Stolen Crown, Failed Coronation and the Other Sultan



Last week, while the eyes of the world were on Afghanistan, a fellow in one of Nigeria’s most tradition-bound states attempted the royal equivalent of a military coup.

The leader of the Shua Arab in Edo, Idris Adanno, in a curious, latter-day rediscovery of his linguistic and cultural identity, arranged for his own coronation as the “Sultan” of the Shua Arab in Edo. It was a sign of displeasure, if not rebellion, against the current practice of lumping together all leaders of Hausa communities as “Sarkin.”

When the epistemology of northern traditional institutions would be written, however, it will be recorded that while Sanusi Lamido Sanusi II, the deposed emir of Kano, thought it more profound and reverential to be called and addressed simply as “Sarkin Kano”, a certain Adanno thought the title had become too debased and common that he needed a higher, more exclusive order of preferment. He wanted to be called sultan instead.

Meanwhile, at about the same time, Adanno’s distant cousins in Warri, in an extraordinary display of villainous audacity, stole the crown of the Olu, perhaps preferring to have their own coronation in Rogue Island.

That’s a matter for another day.

Adanno’s coup failed, but what he lost from his failed attempt, he gained in equal measure of fame and notoriety. Since the matter has been laid to rest, at least for now, my intention is not to prolong his misadventure but to share the story of another sultan whose life should inspire not only sultan wannabes, but also others who aspire to a throne.

The other Sultan, Muhammad Sa’ad Abubakar III, didn’t ascend the throne by subterfuge. And for nearly 15 years, he has kept his place without resorting to guile.

Our paths first crossed when I was Executive Director of Publications in PUNCH. He had just been appointed Sultan after the tragic death of his brother, Muhammadu Maccido, in the 2006 ADC air crash in which 93 persons were killed.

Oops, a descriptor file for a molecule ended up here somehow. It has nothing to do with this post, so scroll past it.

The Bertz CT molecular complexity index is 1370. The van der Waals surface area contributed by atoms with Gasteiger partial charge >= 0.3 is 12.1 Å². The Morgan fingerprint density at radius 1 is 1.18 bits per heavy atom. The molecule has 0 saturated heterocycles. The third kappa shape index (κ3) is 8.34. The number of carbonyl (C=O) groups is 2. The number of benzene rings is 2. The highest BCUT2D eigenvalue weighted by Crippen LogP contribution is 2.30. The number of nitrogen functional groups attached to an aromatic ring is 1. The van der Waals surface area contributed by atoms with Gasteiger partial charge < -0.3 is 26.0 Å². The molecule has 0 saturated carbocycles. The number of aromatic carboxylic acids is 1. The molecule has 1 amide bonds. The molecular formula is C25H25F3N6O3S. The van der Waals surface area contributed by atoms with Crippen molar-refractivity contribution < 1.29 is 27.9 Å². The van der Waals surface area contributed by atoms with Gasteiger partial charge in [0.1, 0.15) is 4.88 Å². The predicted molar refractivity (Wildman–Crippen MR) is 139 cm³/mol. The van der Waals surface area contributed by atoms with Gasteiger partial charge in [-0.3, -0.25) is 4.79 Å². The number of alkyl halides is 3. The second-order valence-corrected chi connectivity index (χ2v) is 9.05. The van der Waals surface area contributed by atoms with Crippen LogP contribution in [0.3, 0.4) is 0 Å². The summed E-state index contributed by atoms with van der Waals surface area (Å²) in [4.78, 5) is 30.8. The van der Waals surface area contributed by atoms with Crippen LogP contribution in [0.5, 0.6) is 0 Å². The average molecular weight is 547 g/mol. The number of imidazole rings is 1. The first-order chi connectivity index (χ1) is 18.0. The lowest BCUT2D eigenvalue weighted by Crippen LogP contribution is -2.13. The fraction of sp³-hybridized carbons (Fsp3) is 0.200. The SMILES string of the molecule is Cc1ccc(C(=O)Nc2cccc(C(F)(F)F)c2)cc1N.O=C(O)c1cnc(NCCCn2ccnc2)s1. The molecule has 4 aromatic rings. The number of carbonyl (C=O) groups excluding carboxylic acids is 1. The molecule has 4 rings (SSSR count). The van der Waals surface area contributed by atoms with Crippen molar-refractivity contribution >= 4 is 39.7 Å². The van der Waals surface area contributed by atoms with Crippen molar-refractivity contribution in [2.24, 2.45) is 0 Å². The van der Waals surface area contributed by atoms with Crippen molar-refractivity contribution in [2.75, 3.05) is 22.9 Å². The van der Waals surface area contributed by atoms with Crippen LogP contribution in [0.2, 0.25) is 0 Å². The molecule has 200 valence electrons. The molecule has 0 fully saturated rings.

Apart from his brother, Brigadier Abubakar (as he then was) also lost his nephew, Senator Gbadamasi Maccido, in that crash. It seemed that tragedy had not only struck without notice, it had also come with its own chair and shelter.

It was under this cloud of misery that Abubakar became the 20th Sultan of Sokoto. His friend, poet, and current Chairman of the Editorial Board of The Nation, Sam Omatseye, told me at the time that the new Sultan, Abubakar III, wanted to meet with a few journalists in Lagos and had personally asked if I could attend.

I was confused and unsettled. As of then, I had been a journalist for 18 years, travelled and interviewed fairly extensively, but maintained a somewhat self-imposed prejudice for traditional institutions, royalty, and monarchs. I thought them too conservative, backward, and even anachronistic.

Out of curiosity, however, I suspended my prejudice and attended the meeting, somewhere in Ikoyi. Without his layers of robes, scarves, sashes, and other sartorial accouterments, the Sultan looked very ordinary, almost like the guy next door.

But it was not only seeing this Sultan without the hood that struck me. He was direct and without airs. He called many of the guests by first names and cracked jokes about their newspapers or their recent columns.

He shared his personal phone numbers with all those who asked and took their numbers in turn, paying attention to his guests in such a personal way as if nothing else mattered. I left the place wondering if I had been mistaken or if the evening’s meeting was only a performance, a charm offensive.

It’s close to 20 years now and Abubakar III has barely changed from the Sultan I met that solitary evening in Lagos. He still keeps his old phone number, answers his calls in person and returns his messages.

And he is still very direct and unambiguous about the matters of the day, too. You would think that religion would be one of his weakest points.

The Sultan, direct descendant of Uthman dan Fodio, a pre-eminent traditional ruler in Northern Nigeria, head of the council of traditional rulers, and spiritual head of all Muslims in the country might, ordinarily, be expected to dissemble in matters of religion.

When madmen under the franchise of Boko Haram or their affiliates maim, murder, rape, and destroy in the name of Allah, claiming that if they die, a bevy of brides awaits them at the entrance of paradise, you might expect the spiritual curator of the religion to either keep quiet or admonish such fanatics behind closed doors. At least in the religious cauldron that Nigeria has turned out to be.